It seems like we bring up personality at work all the time. Bosses use it for hiring, department heads use it for team building, individual employees use it for career development—it truly seems an essential element for how things work at work.
Sadly, what most people don’t realize is that the science of personality is incredibly complex and faces ongoing debate, even in the academic literature. Even worse, the vast majority of the personality tests used in business settings are flawed and lack scientific evidence. As a doctoral student in psychology who studies personality at work, I have three warnings for everyone who wants to use personality tests at work.
First, you should know that most popular personality tests rely on flawed theory. They falsely assume that people can be classified into personality types—a theoretical framework that has been thoroughly discredited. These tests—the Myers-Briggs, the DiSC, the Color Test, and the Enneagram—all attempt to categorize people into contrived types. Asking someone if they’re an introvert or an extrovert isn’t the right way to approach personality. People don’t fit into neat boxes; they can’t be classified into “entirely introverted” or “entirely extraverted.”
Instead, personality is best thought of as a continuum: People can vary in degrees from low to high on a given trait. Currently, the most scientifically supported theory is the Big 5, which identifies the degree to which someone is open to new experiences, conscientious, extraverted, agreeable, and emotionally stable. Extensive research has demonstrated that the Big 5 predicts work-related outcomes such as performance, leadership, and teamwork. But even this theory is hotly debated and far from perfect.
In addition to being based on imperfect or discredited theories, most personality tests rely on flawed measurement. Even most Big 5 tests still use a traditional Likert-type scale, which asks participants to rate themselves “on a scale of 1 to 5.” Scientists have been aware for decades that this measurement method is fraught with biases—after all, how can we really trust that someone’s response of “4—I somewhat agree” to the sentiment of “I like going to parties” is truly reflective of their level of extraversion?
There are some better measurement methods, such as forced-choice tests (which ask respondents to choose which statement, out of several, best describes them) or AI-based tests (such as measuring personality based on social media posts). However, these approaches are computationally complex and difficult to carry out without advanced statistical training, making them impractical to implement in office culture.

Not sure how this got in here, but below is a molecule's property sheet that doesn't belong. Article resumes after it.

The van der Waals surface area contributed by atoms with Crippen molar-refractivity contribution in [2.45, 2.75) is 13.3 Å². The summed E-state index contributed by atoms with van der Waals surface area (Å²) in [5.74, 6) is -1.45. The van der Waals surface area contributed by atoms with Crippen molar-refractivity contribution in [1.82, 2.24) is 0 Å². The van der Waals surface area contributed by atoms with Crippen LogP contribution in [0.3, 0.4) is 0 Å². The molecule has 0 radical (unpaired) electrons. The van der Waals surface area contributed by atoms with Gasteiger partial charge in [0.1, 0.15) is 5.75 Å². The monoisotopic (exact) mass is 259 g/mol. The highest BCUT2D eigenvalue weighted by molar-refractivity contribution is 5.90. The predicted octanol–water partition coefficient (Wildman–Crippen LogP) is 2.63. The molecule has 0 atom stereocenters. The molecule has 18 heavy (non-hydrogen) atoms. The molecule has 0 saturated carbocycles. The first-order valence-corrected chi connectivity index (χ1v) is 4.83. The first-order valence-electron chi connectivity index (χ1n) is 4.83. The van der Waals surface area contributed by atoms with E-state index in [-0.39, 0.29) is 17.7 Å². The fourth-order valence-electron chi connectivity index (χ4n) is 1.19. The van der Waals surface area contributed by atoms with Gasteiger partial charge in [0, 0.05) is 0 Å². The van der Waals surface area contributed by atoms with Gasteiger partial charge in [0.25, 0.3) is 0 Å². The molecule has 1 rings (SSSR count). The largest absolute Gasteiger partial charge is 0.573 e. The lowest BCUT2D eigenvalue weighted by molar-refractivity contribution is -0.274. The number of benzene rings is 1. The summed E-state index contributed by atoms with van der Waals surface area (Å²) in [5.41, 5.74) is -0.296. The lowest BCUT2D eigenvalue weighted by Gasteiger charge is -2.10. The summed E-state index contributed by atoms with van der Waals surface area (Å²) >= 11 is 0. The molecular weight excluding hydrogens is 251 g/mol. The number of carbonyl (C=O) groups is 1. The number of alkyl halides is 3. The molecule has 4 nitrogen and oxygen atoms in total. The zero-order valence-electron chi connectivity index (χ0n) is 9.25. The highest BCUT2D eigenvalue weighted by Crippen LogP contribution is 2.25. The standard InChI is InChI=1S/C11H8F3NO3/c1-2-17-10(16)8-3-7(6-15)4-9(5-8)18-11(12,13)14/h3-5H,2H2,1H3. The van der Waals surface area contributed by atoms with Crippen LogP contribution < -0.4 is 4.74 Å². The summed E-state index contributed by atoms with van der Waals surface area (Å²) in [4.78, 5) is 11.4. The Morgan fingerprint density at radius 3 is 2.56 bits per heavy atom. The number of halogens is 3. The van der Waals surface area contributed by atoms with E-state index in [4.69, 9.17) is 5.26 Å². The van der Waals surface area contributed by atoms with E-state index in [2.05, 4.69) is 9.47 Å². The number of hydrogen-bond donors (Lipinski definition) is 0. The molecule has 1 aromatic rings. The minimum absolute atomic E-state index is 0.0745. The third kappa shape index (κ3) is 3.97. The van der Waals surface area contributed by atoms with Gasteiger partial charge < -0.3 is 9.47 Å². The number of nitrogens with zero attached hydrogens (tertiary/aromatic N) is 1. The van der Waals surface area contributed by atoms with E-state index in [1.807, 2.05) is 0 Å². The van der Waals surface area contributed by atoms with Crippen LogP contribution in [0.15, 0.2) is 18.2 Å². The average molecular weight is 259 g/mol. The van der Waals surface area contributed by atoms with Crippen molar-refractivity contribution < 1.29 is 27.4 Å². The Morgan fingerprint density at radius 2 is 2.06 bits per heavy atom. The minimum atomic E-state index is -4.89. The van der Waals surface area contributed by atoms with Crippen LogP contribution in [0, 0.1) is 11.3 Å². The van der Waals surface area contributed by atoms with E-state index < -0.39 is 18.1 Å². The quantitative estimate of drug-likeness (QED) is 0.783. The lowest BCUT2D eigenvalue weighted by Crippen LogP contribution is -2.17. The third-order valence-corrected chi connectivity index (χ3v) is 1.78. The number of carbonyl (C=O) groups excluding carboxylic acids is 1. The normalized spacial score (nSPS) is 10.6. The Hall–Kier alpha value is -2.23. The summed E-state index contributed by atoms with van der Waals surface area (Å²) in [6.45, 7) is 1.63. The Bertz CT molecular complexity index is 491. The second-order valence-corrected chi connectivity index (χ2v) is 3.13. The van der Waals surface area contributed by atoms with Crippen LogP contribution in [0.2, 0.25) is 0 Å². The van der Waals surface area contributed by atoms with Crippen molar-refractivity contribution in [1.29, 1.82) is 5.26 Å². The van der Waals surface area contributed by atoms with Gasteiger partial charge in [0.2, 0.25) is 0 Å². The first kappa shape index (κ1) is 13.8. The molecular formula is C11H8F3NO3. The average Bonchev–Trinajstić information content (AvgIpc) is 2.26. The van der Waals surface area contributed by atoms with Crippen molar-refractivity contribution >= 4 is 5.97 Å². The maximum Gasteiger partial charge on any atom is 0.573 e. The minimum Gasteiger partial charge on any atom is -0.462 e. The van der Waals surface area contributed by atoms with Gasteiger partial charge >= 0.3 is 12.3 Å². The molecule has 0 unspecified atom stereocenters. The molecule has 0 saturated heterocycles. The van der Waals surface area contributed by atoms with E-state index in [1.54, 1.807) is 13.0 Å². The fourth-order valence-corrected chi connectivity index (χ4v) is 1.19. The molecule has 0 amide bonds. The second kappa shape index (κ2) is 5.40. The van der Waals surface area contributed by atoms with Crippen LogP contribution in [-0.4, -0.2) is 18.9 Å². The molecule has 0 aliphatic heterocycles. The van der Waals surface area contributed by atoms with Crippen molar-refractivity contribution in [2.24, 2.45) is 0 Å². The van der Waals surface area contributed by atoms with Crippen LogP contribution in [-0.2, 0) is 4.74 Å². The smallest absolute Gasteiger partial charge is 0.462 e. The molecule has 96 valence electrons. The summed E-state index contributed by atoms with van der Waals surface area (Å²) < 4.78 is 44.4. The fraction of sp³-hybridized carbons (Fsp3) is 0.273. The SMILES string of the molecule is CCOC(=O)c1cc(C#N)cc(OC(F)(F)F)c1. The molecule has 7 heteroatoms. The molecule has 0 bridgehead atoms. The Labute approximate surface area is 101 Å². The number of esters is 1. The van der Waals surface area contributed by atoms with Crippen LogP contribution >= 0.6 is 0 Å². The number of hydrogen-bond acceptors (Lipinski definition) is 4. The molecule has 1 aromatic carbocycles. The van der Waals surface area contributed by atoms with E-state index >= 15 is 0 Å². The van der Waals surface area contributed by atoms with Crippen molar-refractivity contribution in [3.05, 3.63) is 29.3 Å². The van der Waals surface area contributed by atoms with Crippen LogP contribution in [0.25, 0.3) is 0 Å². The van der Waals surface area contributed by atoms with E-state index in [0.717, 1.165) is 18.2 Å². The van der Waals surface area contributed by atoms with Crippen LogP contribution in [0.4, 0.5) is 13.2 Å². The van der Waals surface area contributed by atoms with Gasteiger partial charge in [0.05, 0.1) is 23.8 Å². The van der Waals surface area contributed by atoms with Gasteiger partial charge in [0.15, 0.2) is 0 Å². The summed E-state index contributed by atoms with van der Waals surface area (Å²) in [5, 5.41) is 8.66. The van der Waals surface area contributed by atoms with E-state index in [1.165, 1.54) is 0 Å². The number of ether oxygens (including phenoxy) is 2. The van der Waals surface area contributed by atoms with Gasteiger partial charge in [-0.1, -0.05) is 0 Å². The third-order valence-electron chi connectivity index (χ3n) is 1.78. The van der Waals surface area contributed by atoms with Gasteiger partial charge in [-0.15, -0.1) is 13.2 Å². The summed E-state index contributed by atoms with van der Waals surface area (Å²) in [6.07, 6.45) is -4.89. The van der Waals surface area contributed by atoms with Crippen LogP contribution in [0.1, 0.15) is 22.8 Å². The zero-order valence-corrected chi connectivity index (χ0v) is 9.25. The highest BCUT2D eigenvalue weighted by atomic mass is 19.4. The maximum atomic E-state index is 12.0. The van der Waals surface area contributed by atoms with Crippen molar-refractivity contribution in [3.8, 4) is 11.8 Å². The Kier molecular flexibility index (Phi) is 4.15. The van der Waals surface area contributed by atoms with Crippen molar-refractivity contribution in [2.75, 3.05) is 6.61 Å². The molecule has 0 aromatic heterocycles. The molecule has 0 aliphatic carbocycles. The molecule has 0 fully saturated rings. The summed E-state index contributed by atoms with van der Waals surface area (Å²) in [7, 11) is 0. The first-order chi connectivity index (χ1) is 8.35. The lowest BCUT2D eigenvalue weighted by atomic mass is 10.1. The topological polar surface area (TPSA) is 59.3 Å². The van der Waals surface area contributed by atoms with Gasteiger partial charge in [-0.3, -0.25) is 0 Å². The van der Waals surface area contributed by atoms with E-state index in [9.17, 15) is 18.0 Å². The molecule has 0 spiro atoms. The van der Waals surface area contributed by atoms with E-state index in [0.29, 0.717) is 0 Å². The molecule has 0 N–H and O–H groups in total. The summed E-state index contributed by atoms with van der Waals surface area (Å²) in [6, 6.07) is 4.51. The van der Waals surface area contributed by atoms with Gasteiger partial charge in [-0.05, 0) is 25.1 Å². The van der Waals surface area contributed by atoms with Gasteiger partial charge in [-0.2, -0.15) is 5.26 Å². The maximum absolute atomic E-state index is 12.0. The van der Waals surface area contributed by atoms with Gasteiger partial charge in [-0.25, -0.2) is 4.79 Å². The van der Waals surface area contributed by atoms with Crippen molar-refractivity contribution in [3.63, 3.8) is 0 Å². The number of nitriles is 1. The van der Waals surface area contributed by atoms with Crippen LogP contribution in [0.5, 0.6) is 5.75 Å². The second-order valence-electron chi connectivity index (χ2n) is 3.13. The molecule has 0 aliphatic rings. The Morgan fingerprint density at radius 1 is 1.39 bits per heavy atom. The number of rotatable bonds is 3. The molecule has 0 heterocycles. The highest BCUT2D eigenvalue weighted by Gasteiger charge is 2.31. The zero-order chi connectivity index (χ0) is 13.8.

Finally, most personality tests rely on flawed assumptions about the stability of personality. Scientists have begun to realize and find evidence that personality changes not only throughout one’s lifetime, but even throughout the day. Depending on the situation you’re in at any given moment, your behavior will reflect your personality differently. In other words, even if you used a highly accurate measure of personality and got a score of top 10% in your “agreeableness” trait, that won’t hold in all situations. You may be more agreeable with your boss, but less agreeable with your coworkers, or vice versa.
So should we stop talking about personality at work altogether? Maybe. Even if you get the theory right (and use the Big 5), get the measurement right (and don’t use Likert-type measures), and incorporate the effect of the situation—all of which are still ongoing areas of research in the academic literature—you’ll still encounter a discouraging possibility: Perhaps personality simply doesn’t matter as much as we think it does.
But the usual response I hear when I tell someone not to use personality tests is, “oh, but it sounds so accurate, and it helped me discover who I am!” There’s actually a term for this: the Barnum effect, which is a phenomenon wherein people tend to perceive vague, abstract personality statements to be highly accurate and personally relevant, despite a lack of scientific evidence.
From a personal standpoint—I get it. In college, I took a Big 5 test that told me I scored in the seventieth percentile for introversion. Sure, it was a Likert-type measure and didn’t include any consideration for situational differences. But it helped me realize that it’s okay for me to embrace the fact that I prefer to be by myself with a good book, as opposed to attending a large house party. Later, that realization helped me figure out what I wanted to pursue in a career.
Even though they’re not always scientifically perfect, personality tests can still be useful, especially in terms of generating discussion or self-reflection. We see this kind of pragmatic approach to personality in classrooms as well. The theory of “learning styles” (that students differ in how they absorb information, and that instructors should aim to match the preferred style) has been discredited, and yet most teachers will agree that it’s important to present information in different mediums to help students learn. After all, personality tests may be useful in workplace discussions and for team-building. Still, the concept of personality should be handled very carefully and administers and test-takers should be made aware of the warnings and limitations of this brand of personality science.
Steven Zhou is a PhD student in industrial-organizational psychology at George Mason University, where he researches leadership, personality, and psychometrics. He previously worked in HR data analytics at a large international consumer services startup and in college student affairs.